Fleischer Disputes Libby's Account of Plame Case
RENEE MONTAGNE, host:
And a former White House press secretary was in a Washington, DC courtroom yesterday. Ari Fleischer testified at the perjury and obstruction of justice trial of Lewis "Scooter" Libby, who had been a vice presidential aide. On the stand, Ari Fleischer contradicted Libby's account of when he, Libby, learned the identity of CIA agent Valerie Plaim Wilson.
NPR legal affairs correspondent Nina Totenberg reports.
NINA TOTENBERG: The parade of current and former Bush administration heavies continued yesterday, as details of intrigue and infighting at the Bush White House in the spring and summer of 2003. As former Bush press secretary Ari Fleischer put it, there was something in the air that spring, hints, and more in the press, that the president - in his state of the union speech justifying an invasion of Iraq - had misled the American public. The president in his speech had cited intelligence information about an Iraqi attempt to buy uranium for a nuclear weapons program. And now there were reports that the information had been false. On July 6th, Ambassador Joseph Wilson went public, claiming that he'd been sent on a mission by the vice president and had reported back that the uranium story was bogus.
At the white house the next day, press secretary Fleischer had a long scheduled lunch with Cheney's chief of staff, "Scooter" Libby. Yesterday Fleischer testified that in the course of that lunch, Libby reiterated that it wasn't Cheney who'd sent Wilson on the mission, it was Wilson's wife. She works for the CIA in the Counter Proliferation Division, Fleischer quoted Libby as saying.
The vice president's chief of staff told the press secretary the information was very hush-hush, very much on the QT. But Fleischer said he did not take that to mean that the information was classified, since Libby did not follow the strict protocol of telling him the information was classified and couldn't be disclosed to others. And, in fact, within days, Fleischer said he passed the information on to a couple of reporters during a presidential trip to Africa. By then, he said, the White House was actively pointing the finger at the CIA, blaming the agency for the infamous 16-words in the president's speech about uranium.
Then-National Security Adviser Condoleezza Rice told reporters that if the CIA had objected to the words, they would not have been included in the speech. And to reinforce that message, Fleischer said he mentioned to two reporters that Ambassador Wilson's wife worked for the CIA and that she had sent him on a fact-finding trip, not the vice president.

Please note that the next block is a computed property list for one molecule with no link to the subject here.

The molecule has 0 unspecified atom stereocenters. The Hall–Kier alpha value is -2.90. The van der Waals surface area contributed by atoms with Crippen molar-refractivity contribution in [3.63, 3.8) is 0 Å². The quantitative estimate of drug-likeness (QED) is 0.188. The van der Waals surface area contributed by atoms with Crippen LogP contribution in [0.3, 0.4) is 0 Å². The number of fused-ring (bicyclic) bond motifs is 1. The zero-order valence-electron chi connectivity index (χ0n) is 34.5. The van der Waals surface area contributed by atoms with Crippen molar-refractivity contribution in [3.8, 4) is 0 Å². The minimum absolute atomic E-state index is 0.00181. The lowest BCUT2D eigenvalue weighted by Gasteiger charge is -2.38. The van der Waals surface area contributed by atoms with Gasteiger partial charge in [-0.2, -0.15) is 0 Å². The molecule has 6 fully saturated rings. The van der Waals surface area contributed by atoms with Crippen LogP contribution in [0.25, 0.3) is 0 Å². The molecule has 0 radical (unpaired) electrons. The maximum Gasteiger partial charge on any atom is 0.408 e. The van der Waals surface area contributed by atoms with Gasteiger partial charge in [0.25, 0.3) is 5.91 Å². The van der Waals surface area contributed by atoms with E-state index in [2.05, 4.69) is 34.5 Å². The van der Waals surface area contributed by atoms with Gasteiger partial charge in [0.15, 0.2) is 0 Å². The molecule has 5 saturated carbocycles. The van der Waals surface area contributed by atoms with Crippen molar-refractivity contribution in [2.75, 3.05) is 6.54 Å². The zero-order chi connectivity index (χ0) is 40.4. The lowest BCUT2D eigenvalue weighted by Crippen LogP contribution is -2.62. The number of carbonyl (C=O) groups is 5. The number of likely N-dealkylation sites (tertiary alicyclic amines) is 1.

Months later, Fleischer told the jury, when he read in the newspapers that the CIA had asked the Justice Department to conduct an investigation of the leak of Valerie Plame Wilson's identity, he was horrified. He said that he thought to himself, oh, my God, did I play a role in outing a CIA agent? I could be in very big trouble. He quickly contacted a lawyer and then refused to testify before the grand jury until he was granted immunity from prosecution.
Lawyers for defendant Libby may have thought that immunity grant would give them ammunition to discredit Fleischer. But Libby's lawyer was just as unsuccessful at ruffling Fleischer, as reporters were in the years he deflected their blows in the White House briefing room. Indeed, Fleischer was a good deal more animated when talking to the jury, as opposed to the press, often smiling and gesturing as he testified.
Fleischer was the fifth witness from the White House, State Department, or CIA to testify about discussions they had with defendant Libby about the wife of Ambassador Wilson and her CIA identity. All have said their discussions were prior to the date Libby told the grand jury that he learned of her identity.
Fleischer was followed to the witness stand by Vice President Cheney's current chief of staff, David Addington, widely viewed in Washington as, quote, Cheney's Cheney. Addington to testify that in July of 2003, he met with Libby in a tiny office off the vice president's office in the West Wing of the White House. Addington had once worked for the CIA and Libby wanted to know whether, if someone had been sent on a trip by his CIA spouse, there would be any paperwork to show that. Addington testified that there likely would be, since, as he put it, this is the government so there almost always is paperwork.
Addington said that the door to the next office where the vice president's secretary sat was closed. And at one point, Libby motioned for Addington to keep his voice down.
Today, former New York Times reporter Judith Miller is scheduled to testify. She went to jail for nearly three months before finally testifying about three conversations that she said she had with Libby about Ambassador Wilson and his wife.
Nina Totenberg, NPR News, Washington.
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